Thursday, February 11, 2010

>India Sugar Outlook 2010: Supply/Demand Mismatch to Benefit Sugar Mills

Summary: Fitch Ratings expects the liquidity position of sugar mills to improve significantly in the Indian sugar season 2010 (SS10, October 2009‐September 2010), mainly due to an increase in profitability and free cash flow (FCF). Enhanced liquidity should in turn be utilised for debt reduction, thereby resulting in an overall boost to credit profiles.

This trend should continue into SS11, with the sugar cycle continuing to remain positive. Thus, on the back of comfortable credit profiles due to lower leverage and financial costs, sugar companies should be in a much better situation to handle the downward pressures in the next down‐cycle.

However, Fitch notes that any improvement in credit profiles would be limited in the short‐ to medium‐term for companies incurring significant capex which would be partly funded by debt.

Bright Prospects for SS10
High sugar prices should be sustained — a result of a significant shortage in sugar cane production and, to a lesser extent, ongoing demand growth. During SS09, the poor monsoons, coupled with a reduction in the acreage of sugar under cultivation, resulted in insufficient sugarcane relative to overall sugarcanecrushing capacity. This led to India’s widest‐ever sugar deficit, which Fitch expects to be extended, although to a more moderate extent, during SS10 — and SS11 as well. During the first three months of SS10 (Q1SS10), sugar prices — factoring in the supply/demand situation — increased by 88%, to INR32 per kg from INR17 per kg in

Although rising sugarcane acreage will mean a higher cane supply during this timeframe, the growth is unlikely to fully meet the current deficit (as of February 2010). Market estimates indicate that cane supply will increase by around 3% in SS10, from around 155mt (million tonnes) in SS09, whilst growth in demand is likely to remain stable. The resulting deficit is likely to keep sugar prices high during much of SS10 and SS11. However, prices could ease towards H2SS11, with better visibility of cane output and a declining supply deficit, although Fitch does not expect the low prices of SS08 and H1SS09 to be repeated. The global price outlook for sugar also remains strong, with other major sugar‐producing regions such as Brazil also seeing a drop in production during SS09.

Fitch expects sugar mills’ profitability to continue to be strong during SS10 and SS11, as the higher prices would more than offset the lower output due to cane shortages. While margins could be trimmed due to the higher cane procurement costs, they will still improve liquidity and cash flow for most sugar companies. Fitch does not expect the industry to witness large‐scale increases in sugar‐crushing capacity, due to the excess capacity built up over the past two to three years. The ongoing capex plans mostly include investments in refined sugar capacities (either forward integration for existing capacities, or for imported raw sugar) and captive cogeneration or bio‐fuel power plants, which (once operational) would add incremental margin.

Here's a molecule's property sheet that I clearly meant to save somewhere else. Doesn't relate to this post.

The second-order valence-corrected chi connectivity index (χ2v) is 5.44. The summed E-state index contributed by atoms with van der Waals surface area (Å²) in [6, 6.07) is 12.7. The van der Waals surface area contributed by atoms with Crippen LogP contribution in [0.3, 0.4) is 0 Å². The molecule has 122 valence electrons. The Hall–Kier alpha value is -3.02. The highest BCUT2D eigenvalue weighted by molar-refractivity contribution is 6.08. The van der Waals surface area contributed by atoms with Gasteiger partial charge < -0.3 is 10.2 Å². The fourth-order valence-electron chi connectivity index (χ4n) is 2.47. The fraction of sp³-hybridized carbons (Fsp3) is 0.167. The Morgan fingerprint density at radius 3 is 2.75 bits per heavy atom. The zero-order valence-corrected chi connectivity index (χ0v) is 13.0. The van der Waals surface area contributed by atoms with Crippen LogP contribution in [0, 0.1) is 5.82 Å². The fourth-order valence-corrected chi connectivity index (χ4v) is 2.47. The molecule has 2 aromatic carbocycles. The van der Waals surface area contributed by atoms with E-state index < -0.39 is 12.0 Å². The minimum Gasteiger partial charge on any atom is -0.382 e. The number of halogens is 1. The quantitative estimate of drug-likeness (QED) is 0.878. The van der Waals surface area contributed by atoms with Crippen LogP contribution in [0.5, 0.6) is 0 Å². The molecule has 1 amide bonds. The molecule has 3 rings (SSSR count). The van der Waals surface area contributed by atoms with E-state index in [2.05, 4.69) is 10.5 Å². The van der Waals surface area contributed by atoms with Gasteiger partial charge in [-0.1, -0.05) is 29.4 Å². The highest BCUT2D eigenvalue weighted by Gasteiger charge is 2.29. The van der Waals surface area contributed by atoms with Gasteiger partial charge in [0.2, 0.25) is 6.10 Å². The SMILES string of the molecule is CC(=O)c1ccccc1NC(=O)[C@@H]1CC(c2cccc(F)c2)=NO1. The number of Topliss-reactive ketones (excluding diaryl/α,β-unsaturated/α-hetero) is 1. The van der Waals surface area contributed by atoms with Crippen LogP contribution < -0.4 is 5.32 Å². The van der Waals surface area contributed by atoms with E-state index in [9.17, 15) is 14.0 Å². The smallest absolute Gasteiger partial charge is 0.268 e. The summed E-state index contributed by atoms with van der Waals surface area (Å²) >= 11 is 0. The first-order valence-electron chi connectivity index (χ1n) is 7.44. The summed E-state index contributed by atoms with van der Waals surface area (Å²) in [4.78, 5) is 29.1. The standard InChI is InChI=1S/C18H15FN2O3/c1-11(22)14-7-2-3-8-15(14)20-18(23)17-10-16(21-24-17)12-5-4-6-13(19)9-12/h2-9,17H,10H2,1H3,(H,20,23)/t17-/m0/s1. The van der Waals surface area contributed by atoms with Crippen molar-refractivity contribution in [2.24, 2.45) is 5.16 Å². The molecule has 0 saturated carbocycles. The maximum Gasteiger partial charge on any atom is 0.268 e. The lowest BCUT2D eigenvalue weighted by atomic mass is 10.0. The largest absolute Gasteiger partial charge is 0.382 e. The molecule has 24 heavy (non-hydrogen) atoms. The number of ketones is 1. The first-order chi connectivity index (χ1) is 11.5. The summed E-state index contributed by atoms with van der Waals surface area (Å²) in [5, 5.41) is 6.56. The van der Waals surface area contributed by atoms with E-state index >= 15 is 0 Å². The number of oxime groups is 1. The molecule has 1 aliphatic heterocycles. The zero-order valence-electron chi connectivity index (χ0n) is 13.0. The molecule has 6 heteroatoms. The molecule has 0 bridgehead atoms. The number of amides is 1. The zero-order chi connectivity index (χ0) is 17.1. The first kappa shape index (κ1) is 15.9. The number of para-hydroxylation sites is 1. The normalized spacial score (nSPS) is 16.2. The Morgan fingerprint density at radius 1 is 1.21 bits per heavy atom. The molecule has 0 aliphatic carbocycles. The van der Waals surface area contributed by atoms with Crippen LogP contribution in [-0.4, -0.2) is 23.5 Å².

Indian Sugar: NearTerm Deficit

Continued Supply Shortage; Cane Prices to Remain High

Sugar production has typically been affected by shortfalls in sugarcane availability — an outcome of the relative sugarcane price paid to farmers, substantial disputed sugarcane arrears payable by the mills to the farmers, and better prices from other cash crops. Adverse weather conditions are clearly also a major factor in sugar supply — with a direct impact on sugar yields and recoveries. Fitch notes that the industry has traditionally followed a pattern whereby the cycle seems to turn every two years.

During SS09, a significant 17% drop in sugarcane acreage cultivation — in addition to a drop in sugar recoveries from over 10% in earlier years to 9.5% in SS09 — resulted in a 44% drop in total sugar production.

Fitch expects sugarcane acreage to partially increase in SS10, resulting in a continued shortage in cane supply. The shortfall will lead to further competition between sugar mills to obtain a share of the cane produced, which will put pressure on the capacity utilisation of most mills — as well as a sharp rise in cane procurement costs. During SS10, sugar mills have procured sugarcane at a price per quintal of INR200‐205, as against the announced State Advised Price of INR165‐175 per quintal — a difference of over 40%. Fitch expects these rates to further increase during SS10 and SS11, and a part of this increase will be to motivate farmers to increase cane acreage.

To read the full report: SUGAR OUTLOOK